Thursday, May 15, 2014

Journey to Recovery

February 17, 2014 began the long, presumably four month journey of my recovery. I was still on the couch at this point, but I had gotten over my depressed and overwhelmed feeling.

Monday morning I felt highly motivated to start the regimen that I had been given. We didn’t have everything that I needed; mom still had to order quite a bit of it, but what we did have, I began to hit it hard. I had a new amount of energy to get better. Now that I knew what I was fighting I had a more focused and determined attitude.

I was up more on Monday and by that afternoon I was feeling faint. As usual, I had done too much too soon.
    If you know me, you know that I love giving my all. I like to see how much I can handle, and far too often, I push it beyond my limit and pay for it. I do it every time. I love it though.

I continued to get up more the next two days, but I finally conceded that even though I was taking supplements that would restore my health did not mean that I would magically be better in two days. That was a little disappointing for me to grasp in the beginning. You would think that I was used to living on the couch. In truth, I was! But after spending thirteen weeks on the couch I wanted up!

Patience. Patience is a valuable lesson that the Lord is teaching me over and over again in each and every area of my life. And patience I would need in order to endure this.
Fourteen weeks on the couch rolled by and I was getting ready to enter the fifteenth week. Almost four months on the couch.

The change came slowly, in subtle ways. For the first time in a couple of months I was able to sleep lying down. Due to the fact that I hadn’t been getting enough oxygen to my blood cells I had trouble getting enough air. When I tried to lay down I would feel a compressed feeling on my chest. As if I was being suffocated. It was scary and every time I accidentally threw myself into a panic attack. So I slept sitting up for almost four months straight. But then suddenly, that compressed feeing was gone, and I slept a whole lot better.

  Mom and dad went on a marriage retreat Wednesday through Friday, and circumstance would have it that I needed to watch the children and take charge of the house for a few hours. Of course, presumably from the couch. I could order the little minions around, ahem, my siblings and all would be well. But when I had to step up, something snapped. It was as if I had been given a recharged battery and inserted it in my adrenaline glands. I had a new found energy. Totally unexpected. I walked upstairs twice that evening for the first time in four months. The past couple of times I had been on the back of one of my older sisters. I didn’t feel winded. Not at all. I didn’t tell anyone because I was expecting a serious crash. I thought, ‘I am more than likely going to pay for this, but whatever.’
That night my heart rate soared to 142. The highest it had been ever. With wintergreen essential oil on my temples, calm music in my ears, and held tightly in the arms of my older sister Stephanie I calmed down within a minute.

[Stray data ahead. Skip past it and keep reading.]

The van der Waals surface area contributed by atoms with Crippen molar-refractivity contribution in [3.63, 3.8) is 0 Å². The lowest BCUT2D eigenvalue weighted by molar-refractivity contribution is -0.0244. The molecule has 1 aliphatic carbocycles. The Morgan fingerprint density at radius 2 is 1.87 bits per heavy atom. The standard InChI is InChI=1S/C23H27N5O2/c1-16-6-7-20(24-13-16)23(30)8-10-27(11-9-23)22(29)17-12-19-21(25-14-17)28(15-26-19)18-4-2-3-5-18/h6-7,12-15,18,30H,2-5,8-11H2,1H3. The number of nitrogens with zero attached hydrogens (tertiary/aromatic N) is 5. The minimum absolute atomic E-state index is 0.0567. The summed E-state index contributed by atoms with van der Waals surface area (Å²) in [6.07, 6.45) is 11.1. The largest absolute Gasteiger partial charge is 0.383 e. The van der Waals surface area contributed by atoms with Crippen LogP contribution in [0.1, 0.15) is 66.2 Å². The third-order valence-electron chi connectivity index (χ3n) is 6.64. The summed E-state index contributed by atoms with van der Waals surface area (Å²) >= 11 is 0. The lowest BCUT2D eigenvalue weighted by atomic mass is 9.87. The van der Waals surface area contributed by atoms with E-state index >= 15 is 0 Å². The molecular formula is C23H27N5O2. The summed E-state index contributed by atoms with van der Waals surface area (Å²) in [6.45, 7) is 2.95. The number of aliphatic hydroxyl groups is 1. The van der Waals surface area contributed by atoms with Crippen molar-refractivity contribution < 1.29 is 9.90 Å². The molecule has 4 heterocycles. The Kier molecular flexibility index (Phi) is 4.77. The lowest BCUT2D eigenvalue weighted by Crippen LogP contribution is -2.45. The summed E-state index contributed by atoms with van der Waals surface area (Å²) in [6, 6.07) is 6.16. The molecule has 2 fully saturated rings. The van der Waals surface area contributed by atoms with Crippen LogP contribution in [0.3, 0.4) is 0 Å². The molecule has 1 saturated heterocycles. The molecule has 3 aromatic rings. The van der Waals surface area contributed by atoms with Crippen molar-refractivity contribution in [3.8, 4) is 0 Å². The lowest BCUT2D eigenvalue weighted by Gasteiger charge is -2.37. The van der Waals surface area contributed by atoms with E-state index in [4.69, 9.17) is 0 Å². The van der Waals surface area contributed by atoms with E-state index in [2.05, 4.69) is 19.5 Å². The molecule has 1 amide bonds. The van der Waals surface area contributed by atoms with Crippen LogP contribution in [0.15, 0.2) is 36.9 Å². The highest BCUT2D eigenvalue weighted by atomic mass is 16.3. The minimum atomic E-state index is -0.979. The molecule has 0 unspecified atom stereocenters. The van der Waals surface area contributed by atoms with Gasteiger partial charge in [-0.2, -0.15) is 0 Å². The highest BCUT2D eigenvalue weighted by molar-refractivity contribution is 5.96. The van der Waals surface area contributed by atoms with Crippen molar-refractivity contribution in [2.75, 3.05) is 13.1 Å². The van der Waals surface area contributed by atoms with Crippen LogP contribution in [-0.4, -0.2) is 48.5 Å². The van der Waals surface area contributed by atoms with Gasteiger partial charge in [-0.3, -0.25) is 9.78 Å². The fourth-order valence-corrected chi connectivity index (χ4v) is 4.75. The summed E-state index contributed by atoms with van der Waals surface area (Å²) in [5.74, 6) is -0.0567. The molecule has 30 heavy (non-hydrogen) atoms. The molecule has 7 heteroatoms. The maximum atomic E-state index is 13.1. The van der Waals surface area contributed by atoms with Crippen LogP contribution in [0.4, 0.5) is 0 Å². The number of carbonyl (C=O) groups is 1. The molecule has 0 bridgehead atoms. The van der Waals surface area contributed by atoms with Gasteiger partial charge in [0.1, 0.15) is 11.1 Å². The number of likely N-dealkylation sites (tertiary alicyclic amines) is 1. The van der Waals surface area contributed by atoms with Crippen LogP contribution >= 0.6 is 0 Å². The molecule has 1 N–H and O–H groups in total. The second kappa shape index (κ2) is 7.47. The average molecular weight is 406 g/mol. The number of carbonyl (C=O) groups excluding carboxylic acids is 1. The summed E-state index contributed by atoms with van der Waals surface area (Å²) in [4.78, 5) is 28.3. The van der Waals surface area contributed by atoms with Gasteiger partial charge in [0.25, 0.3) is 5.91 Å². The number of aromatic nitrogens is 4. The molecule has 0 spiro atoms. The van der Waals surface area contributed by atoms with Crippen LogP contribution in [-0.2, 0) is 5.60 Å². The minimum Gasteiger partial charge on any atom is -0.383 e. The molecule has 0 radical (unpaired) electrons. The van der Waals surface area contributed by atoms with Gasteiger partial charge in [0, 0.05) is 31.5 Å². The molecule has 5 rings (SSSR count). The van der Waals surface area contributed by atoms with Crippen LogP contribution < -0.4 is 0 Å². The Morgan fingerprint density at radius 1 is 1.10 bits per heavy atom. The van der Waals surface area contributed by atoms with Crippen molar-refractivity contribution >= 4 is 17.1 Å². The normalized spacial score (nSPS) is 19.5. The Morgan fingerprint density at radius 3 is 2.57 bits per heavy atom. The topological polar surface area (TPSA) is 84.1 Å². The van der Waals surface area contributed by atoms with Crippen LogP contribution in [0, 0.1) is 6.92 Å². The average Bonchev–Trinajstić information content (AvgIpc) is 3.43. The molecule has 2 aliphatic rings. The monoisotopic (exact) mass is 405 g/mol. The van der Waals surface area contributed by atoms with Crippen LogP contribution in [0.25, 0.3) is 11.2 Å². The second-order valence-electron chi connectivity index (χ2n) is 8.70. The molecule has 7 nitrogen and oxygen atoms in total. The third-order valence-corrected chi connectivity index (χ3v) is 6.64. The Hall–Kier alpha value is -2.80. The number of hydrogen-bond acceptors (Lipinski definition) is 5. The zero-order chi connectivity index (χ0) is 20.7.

I didn’t make the connection then, but now I realized I had paid for it, but compared to all the other times I had paid the piper for my actions this didn’t seem as bad.
But I didn’t pass out. Friday rolled around and I was still up and at it. I hadn’t sat on the couch at all, and I had gone upstairs again. Friday evening I packed up all of my stuff that was in the living room, which over four months had accumulated to quite a bit, and took everything to my room. I slept in my own bed the first time in four months.

My journey to recovery is not over. I confess, there are many times where I haven’t taken all of my medicine or stayed on the diet that I was put on. I’ve paid for that. Even now, as I write this, I’m paying for the bad decisions I have made. But through it all, I’ve learned valuable lessons. I am still reaping the benefits of this illness. I would not trade them for anything. I would not have it reversed. I’m thankful I went through that because I have grown closer to the Lord.

One lesson I’ve learned is through the taking of my medicine. It has to be consistent if it is going to work. Just like spending time with the Lord is necessary in order for us to grow closer to Him. We can’t expect to give Him a few minutes here and there and think that we will be fine to just get by with that. He wants a consistent relationship, not just an every now and then.

Are you facing a difficult time in your life right now? How is the Lord growing you through these trials?


  1. I really liked the last point you made: "We can’t expect to give Him a few minutes here and there and think that we will be fine to just get by with that. He wants a consistent relationship, not just an every now and then" That's something I've been learning as well in my walk with God. I am a total mess if I don't spend enough time with Him!

    Anyway, I really do hope you recover fully, and soon. We're still praying for you, Haley!


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